Funny you should say that. I spent three weeks in Florence & Rome, last Summer, and five weeks in Rome, Naples & Sicily over the holidays - and one of the things that really struck me is that the whole country is absolutely *jammed* with Africans. "What on Earth are they all doing here," I kept asking myself.

On the plus side, they were generally very nice - and also very entrepreneurial, often making up a high proportion of the sellers in the ubiquitous street-markets.

On the minus side, one goes to Italy in hopes of immersing oneself in distinctively *Italian* culture - not only in the museums and churches, but also in the streets and by-ways. And I'm afraid that's being lost, forever.

Truth said...

"Funny you should say that. I spent three weeks in Florence & Rome, last Summer, and five weeks in Rome, Naples & Sicily over the holidays - and one of the things that really struck me is that the whole country is absolutely *jammed* with Africans."

Funny you should mention that; According to the site below, there are roughly 307,000 Sub-saharan African immigrants in Italy, a country with a population of roughly 60 million, about .5% of the population, or 1/200 people.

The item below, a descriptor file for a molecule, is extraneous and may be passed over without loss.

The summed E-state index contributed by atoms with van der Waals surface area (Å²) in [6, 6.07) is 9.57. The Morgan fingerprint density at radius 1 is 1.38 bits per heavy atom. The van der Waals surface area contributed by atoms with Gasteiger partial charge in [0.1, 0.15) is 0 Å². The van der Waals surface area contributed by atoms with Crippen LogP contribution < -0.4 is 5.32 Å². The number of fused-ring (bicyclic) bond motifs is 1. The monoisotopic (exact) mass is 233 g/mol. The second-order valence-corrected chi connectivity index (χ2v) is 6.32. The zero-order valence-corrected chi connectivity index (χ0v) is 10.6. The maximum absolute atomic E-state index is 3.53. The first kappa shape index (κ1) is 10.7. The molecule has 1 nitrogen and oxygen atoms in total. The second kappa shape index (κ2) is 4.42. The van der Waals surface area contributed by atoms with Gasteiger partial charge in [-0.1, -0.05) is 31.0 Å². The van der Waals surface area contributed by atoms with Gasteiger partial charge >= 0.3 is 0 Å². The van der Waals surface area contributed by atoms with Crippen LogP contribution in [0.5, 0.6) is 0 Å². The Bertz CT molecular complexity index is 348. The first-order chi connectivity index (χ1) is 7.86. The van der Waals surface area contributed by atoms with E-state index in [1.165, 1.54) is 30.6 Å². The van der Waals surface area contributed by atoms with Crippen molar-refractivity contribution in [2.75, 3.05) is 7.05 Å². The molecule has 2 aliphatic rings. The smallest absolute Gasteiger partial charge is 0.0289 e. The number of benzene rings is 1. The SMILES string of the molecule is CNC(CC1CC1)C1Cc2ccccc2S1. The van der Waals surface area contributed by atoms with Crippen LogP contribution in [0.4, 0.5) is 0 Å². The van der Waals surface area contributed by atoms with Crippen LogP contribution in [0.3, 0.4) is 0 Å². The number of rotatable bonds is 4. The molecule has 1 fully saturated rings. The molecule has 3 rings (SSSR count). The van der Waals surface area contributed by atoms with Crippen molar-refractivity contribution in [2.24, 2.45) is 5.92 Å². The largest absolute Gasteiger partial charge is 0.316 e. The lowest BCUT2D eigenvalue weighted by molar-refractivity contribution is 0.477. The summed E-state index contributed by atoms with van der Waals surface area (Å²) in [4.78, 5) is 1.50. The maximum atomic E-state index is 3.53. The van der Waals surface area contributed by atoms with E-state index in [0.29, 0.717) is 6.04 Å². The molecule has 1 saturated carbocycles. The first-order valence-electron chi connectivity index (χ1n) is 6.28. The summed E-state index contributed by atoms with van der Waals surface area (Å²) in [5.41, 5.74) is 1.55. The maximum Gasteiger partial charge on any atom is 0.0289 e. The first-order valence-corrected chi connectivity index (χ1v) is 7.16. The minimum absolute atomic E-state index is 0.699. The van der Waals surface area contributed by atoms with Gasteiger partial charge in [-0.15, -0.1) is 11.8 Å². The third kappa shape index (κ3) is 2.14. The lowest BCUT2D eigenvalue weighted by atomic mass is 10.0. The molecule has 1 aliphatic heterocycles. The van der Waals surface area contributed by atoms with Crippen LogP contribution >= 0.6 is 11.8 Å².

So it seems that "*jammed*" is a fairly relative term, highly colored by one's personal perspective on other things...
http://en.wikipedia.org/wiki/African_immigrants_to_Italy

Maya said...

"i've slowed down on my korean - because every korean would rather email or text me in english. not only do they like to practice - IT'S FASTER."

Korean Hangul is completely phonetic and it's easier to read and write than Spanish, let alone English. Everyone who even begins to learn Korean, gains the ability to read perfectly within a couple of hours. Thus, written communication is swift and easy on the peninsula. It sounds like it's faster for the Koreans to email/text in English with YOU because you can't communicate in their language. In my experience, when I engage any Korean in their script, they respond in kind. When they don't, it's because i made no sense whatsoever.